WHIP was the Foundation’s first major project. It was also our first foray into European funding and the complexities that come with it.

The Clywedog, a stream in the upper Wye catchment before restoration in WHIP, one and four years after work. In the lower photo the stream is fully restored and capable of supporting good numbers of juvenile salmon and trout.Using funds from the European Agriculture and Guidance Fund (EAGGF), WHIP enabled significant amounts of work to be carried out on Wye tributaries whose habitat had been degraded.

Read more about habitat degradation.

WHIP’s objectives

The project’s main objective was to increase the salmon production in Wye tributaries by restoring stream habitat.

But also underpinning this work was a means by which the tributary owners (upland farmers) could benefit from the improvements to their brown trout fishing following stream restoration - the beginnings of the Fishing Passport. This would provide the economic benefit of environmental work and provide the incentive to look after tributaries in the longer term.


Perhaps the first result of the project was our learning about the chain of consents required to coppice trees, not to mention the concerns of those who believe conservation often equals doing nothing.

In addition, unquestionably one of the most important achievements was our establishment of a process that allowed habitats to be repaired and restored, plus seeing fish numbers significantly rise.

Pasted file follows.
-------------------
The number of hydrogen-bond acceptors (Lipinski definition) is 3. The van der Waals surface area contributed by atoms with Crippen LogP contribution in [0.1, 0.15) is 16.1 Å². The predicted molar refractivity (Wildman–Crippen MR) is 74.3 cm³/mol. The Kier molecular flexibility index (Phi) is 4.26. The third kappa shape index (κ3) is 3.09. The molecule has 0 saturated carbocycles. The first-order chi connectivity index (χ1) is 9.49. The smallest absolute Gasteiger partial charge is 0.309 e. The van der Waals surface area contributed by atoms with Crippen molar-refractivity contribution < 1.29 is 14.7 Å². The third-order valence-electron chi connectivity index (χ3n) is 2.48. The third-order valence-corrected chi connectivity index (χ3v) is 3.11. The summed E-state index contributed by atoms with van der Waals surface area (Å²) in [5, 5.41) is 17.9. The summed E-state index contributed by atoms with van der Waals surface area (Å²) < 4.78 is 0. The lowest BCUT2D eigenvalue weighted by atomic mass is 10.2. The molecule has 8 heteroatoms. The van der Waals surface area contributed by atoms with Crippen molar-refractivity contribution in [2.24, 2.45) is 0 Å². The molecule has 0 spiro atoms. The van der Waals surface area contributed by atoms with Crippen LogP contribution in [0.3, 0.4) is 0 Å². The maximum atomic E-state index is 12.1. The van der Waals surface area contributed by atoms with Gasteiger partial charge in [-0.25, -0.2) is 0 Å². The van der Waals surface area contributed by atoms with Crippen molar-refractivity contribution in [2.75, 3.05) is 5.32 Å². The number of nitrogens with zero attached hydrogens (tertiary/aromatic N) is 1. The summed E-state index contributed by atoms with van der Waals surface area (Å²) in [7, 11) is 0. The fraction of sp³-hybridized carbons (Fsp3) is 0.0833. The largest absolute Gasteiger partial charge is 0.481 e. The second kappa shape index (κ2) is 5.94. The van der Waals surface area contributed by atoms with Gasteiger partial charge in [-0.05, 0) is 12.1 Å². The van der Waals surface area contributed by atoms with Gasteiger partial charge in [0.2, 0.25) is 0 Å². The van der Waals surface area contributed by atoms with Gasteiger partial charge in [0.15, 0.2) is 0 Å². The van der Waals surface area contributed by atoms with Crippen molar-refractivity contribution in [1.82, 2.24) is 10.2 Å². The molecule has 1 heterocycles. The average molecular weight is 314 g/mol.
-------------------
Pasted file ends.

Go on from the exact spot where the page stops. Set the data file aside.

Within WHIP, we fenced and coppiced, added drinkers, gates and revetments to shore up eroded banks to 25km of stream. These were the Clywedog, Edw, Duhonw and Marteg. We also installed fish passes on the Digedi brook.

We used high tensile fencing in WHIP. The absence of vertical wires prevents flood debris from building up and damaging the fence.We developed new techniques for making cost-effective watergates, revetments and a way of fencing certain sections that lie within flood plains.

In 1999, WHIP won the Famous Grouse Wild Trout Society Award, with the Foundation's fish pass programme taking second place.

In February 2001 Foot and Mouth disease (FMD) resulted in the work force being prohibited from entering farmland. Sadly we had to lay off most of the habitat team save a few key people. With little foreseeable resolution by May, our resolve to persevere resulted in work continuing on the Digedi fish passes, which fortunately could be accessed from the main road. One casualty of FMD was our marketing scheme, which went on hold to be resurrected with our next project (pHish).


Whether you think the greater achievement of WHIP is primarily 25km coppiced, fenced and repaired stream, or the establishment of method & means is surely a moot point. Until WHIP was established, habitat restoration had just been a wish list on a fisheries plan.

Today, restoring our tributary streams is a reality and it started with this project.

Project partners

We would like to thank the following for their support of the project, either with funding, expertise or contributions in kind:

European Agricultural Guidance and Guarantee Fund; Welsh Office Regional Development Fund; Game Conservancy Trust; Wye riparian owners (WCC); Environment Agency/Countryside Council for Wales (now Natural Resources Wales); Severn Trent Water; Cardiff University and Radnorshire Wildlife Trust.